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TA 101: Theory and Applications of Transaction Analysis

Transactional Analysis is a rational and easy-to-understand method of clarifying and managing human relationships and behaviors. The concepts developed by Eric Berne, M.D., in the 50s and 60s have continued to be expanded by Transactional Analysts throughout the world. This course is a synthesis of the original concepts and of recent developments in the theory and application of Transactional Analysis. This course can be beneficial to mental health professionals, parents, educators, clergy, physicians, people in managerial positions and the legal profession, and anyone interested in relating more effectively with self and with others. This course can serve as an introduction to Transactional Analysis or as a refresher for those already familiar with the theory and applications.

Completion of this course fulfills the requirements for becoming a member of the International Transactional Analysis Association and is a prerequisite for advanced Transactional Analysis training and supervision.

This course has been approved for twelve hours of continuing education credit by the Texas Board of Examiners of Licensed Professional Counselors and the Texas Board of Examiners of Licensed Marriage and Family Therapists.

Participants will learn:
• to use Transactional analysis as a diagnostic tool and for treatment interventions with clients
• ways to manage their own behaviors and lead others for excellent performances
• to differentiate feelings, thoughts, and opinions and use them for potent communication
• to avoid and/or get out of relational counter-productive entanglements
• options that work when communication is at an impasse
• how to protect themselves from the Internal critic
• tools useful in taking charge of life
• the power of giving and receiving positive and negative feedback
• to think about feelings in order to solve problems and get needs met
• to become aware of the negative impact in the present that early life decision may be having

Managing Relationships and Winning Together

An experiential learning program to help you understand and manage your relationship patterns. Tools for managing challening aspects of relationships and difficult transitions will be presented and practiced. This psycho-educational workship is for healthy individuals and couples who are interested in self-discovery.

Participants will learn:
• The relationship patterns you have been repeating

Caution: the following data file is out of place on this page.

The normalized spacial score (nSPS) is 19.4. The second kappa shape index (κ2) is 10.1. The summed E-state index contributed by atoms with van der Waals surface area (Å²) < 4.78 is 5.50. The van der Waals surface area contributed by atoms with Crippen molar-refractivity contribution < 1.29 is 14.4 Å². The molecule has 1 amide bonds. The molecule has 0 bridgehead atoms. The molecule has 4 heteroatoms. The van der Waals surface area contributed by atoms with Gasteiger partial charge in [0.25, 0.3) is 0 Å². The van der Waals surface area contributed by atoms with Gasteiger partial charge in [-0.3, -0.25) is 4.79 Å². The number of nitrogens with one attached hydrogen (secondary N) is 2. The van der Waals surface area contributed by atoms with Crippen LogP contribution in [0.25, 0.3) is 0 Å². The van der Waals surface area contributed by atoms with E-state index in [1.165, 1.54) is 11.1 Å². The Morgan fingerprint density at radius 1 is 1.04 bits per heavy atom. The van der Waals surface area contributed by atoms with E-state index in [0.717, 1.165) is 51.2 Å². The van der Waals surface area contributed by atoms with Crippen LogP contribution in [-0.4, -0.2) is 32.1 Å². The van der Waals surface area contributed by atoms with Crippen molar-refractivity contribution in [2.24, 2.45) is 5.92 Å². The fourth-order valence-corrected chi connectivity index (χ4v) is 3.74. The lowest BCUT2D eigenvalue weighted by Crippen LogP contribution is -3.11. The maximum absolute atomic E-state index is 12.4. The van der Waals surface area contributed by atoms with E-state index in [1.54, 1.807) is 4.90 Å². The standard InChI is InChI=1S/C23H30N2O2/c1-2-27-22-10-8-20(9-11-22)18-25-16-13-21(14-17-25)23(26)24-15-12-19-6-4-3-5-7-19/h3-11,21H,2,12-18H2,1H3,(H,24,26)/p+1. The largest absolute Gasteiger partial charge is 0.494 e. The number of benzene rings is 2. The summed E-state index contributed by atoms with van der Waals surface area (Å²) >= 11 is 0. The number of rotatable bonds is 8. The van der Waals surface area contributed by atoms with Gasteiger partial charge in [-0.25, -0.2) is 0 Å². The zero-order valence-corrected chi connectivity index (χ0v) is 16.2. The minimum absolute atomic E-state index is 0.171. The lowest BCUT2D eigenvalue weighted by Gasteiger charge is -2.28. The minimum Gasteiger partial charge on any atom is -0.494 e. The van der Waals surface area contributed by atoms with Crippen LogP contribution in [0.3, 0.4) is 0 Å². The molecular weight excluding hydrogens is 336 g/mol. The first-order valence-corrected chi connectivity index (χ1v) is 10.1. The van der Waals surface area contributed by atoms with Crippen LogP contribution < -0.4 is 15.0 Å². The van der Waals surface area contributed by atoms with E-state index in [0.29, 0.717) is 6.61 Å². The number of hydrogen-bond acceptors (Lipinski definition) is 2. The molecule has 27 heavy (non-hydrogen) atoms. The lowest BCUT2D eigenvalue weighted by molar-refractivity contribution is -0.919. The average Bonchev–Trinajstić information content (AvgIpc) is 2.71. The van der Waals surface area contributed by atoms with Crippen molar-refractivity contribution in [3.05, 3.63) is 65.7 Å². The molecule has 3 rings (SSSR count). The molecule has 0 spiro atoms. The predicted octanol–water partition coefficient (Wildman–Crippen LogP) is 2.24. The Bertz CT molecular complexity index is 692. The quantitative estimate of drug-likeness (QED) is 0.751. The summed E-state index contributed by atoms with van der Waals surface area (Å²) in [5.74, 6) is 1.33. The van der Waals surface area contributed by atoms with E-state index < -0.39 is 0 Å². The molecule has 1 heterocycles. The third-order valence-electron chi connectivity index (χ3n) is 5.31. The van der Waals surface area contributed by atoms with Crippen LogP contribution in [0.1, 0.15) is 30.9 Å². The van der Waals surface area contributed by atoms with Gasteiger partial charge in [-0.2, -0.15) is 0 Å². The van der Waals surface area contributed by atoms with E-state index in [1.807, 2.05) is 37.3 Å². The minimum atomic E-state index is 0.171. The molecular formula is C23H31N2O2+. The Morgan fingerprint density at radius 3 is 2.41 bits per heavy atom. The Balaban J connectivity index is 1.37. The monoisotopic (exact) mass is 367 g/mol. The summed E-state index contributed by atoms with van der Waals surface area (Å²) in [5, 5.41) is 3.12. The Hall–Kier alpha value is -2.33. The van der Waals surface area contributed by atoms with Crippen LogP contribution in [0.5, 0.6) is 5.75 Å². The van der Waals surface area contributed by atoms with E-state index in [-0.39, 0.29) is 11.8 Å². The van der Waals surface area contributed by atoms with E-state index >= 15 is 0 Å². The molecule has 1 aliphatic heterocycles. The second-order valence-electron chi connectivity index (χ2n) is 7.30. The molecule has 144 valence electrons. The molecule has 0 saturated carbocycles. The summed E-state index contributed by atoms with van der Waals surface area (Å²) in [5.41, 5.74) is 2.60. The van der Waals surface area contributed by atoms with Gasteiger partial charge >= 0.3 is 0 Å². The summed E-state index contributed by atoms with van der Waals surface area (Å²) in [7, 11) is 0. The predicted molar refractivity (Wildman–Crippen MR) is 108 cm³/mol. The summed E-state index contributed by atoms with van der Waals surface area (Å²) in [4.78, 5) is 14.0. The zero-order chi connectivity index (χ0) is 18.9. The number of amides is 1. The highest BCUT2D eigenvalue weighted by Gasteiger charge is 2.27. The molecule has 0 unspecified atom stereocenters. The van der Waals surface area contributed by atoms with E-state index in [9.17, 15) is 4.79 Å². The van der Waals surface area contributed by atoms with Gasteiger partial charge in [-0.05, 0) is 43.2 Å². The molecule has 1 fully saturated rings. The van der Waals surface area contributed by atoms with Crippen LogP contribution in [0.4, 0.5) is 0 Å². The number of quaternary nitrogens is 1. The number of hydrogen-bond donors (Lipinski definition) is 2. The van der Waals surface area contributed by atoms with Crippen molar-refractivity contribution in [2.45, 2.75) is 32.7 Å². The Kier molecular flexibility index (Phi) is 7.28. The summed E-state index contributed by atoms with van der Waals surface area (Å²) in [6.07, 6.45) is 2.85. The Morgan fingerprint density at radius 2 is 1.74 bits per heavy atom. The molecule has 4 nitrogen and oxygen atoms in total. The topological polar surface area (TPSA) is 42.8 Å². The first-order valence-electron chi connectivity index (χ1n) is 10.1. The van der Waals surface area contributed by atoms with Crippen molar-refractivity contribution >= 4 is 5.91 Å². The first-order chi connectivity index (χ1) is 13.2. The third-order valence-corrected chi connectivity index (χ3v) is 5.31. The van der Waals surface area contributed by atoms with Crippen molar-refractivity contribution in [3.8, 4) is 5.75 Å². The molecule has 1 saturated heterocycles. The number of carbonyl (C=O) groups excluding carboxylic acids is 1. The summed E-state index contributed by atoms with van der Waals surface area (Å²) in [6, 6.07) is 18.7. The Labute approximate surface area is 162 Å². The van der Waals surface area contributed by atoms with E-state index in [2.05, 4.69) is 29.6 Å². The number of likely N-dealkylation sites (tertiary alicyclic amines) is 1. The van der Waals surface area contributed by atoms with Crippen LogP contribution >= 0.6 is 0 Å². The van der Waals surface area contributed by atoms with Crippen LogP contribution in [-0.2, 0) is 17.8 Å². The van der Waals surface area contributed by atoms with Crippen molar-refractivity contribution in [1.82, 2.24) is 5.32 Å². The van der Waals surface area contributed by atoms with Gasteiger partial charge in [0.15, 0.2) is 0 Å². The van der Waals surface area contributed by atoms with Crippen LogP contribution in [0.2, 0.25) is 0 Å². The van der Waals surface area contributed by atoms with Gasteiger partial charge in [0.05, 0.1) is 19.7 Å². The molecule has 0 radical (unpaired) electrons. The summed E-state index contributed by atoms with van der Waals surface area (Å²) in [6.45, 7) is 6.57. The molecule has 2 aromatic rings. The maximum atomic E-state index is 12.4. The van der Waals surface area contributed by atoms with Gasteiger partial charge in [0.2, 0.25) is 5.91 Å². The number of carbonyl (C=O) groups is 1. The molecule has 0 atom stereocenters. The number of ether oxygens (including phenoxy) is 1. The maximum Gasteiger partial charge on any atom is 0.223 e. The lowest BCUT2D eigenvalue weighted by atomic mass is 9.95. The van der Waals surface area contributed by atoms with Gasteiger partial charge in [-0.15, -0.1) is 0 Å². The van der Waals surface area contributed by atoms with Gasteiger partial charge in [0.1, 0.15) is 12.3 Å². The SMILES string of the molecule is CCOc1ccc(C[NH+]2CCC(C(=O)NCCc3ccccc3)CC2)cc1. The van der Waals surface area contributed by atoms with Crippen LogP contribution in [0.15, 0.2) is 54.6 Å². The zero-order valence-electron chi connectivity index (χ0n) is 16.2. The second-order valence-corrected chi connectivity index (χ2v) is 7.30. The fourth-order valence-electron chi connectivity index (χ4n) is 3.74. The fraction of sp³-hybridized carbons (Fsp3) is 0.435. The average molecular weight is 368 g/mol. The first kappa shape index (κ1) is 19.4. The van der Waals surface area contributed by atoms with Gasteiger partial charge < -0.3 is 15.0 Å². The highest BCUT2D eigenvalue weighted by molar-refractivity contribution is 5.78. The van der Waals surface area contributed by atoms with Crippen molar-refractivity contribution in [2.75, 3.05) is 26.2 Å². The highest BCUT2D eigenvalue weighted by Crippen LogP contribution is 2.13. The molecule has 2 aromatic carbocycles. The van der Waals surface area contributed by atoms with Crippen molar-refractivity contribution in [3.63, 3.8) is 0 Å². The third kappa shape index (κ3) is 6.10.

• How to take charge of relationships
• How to learn and grow from painful times in relationships
• How to start new relationships that avoid repeating unproductive patterns
• How to start new relationships with a new person or same partner or spouse
• How to get what you need from repetitive patterns
• Communication tools for Winning Together

Part II on the second day of this workship will provide participants opportunities for individual personal work in a group setting. (Part II is optional)

On site personnel training can be arranged to meet the client's needs. The training will be tailored for your organization, usually based on interviews done before the training begins. See the two day training for a synopsis of possible topics and tools covered.

Two-Day Experiential Workshop

Competitive relationships, communication, and behaviors among members within an organization lead to barriers for effective teamwork and to a breakdown of productivity and intimacy.

Competition in sports, games, and in the marketplace can lead to better teams and products. Relational Competition in families, groups, and organizations is counter-productive leading to avoidance, resistance, passive coercion, and workers and managers not working to their fullest potential. Cooperation and collaboration in relationships foster self assurance, mutual respect, and shared success.

This highly interactive two day workshop for professional counselors, therapist, ministers, teachers, social workers, psychologists, managers and business executives and CEO's presents and provides participants opportunities to practice:

• Tools that identify both cooperative and dysfunctional competitive interactions and behaviors
• Tools to shift to collaborative processes that invite others to do the same
• Guidelines for working collaboratively across differences such as race, gender, level in the organization, function, culture, age, education, financial, and language
• Four levels of analysis and intervention for relational and communication conflicts
• Eleven elements that are essential for building and maintaining collaborative work teams and organizations
• Tools for using feelings productively to solve communication and relational conflicts
• Differentiating between the person and the behavior when giving negative or positive feedback

Participants will learn how to:
• Identify dysfunctional competitive interactions and relationships
• Practice shifting from competitive dialogue to collaborative, solution-oriented communication
• Use tools to build and enhance collaborative environments and work teams
• Diagnose and plan interventions for work teams that are not performing to their maximum potential

This program offers a unique approach to:
• Improving collaboration among members of an organization at all levels resulting in increased productivity, a more inclusive work environment and enhanced business success
• Developing and fostering collaborative learning environments and processes
• Collaborative relationships for increased intimacy

Competition in general is often considered a positive attitude and behavior. In this program, participants learn to differentiate between productive and destructive competitive behaviors and to avoid useless polarizing when working toward a mutual goal while sharing feelings is what is needed.

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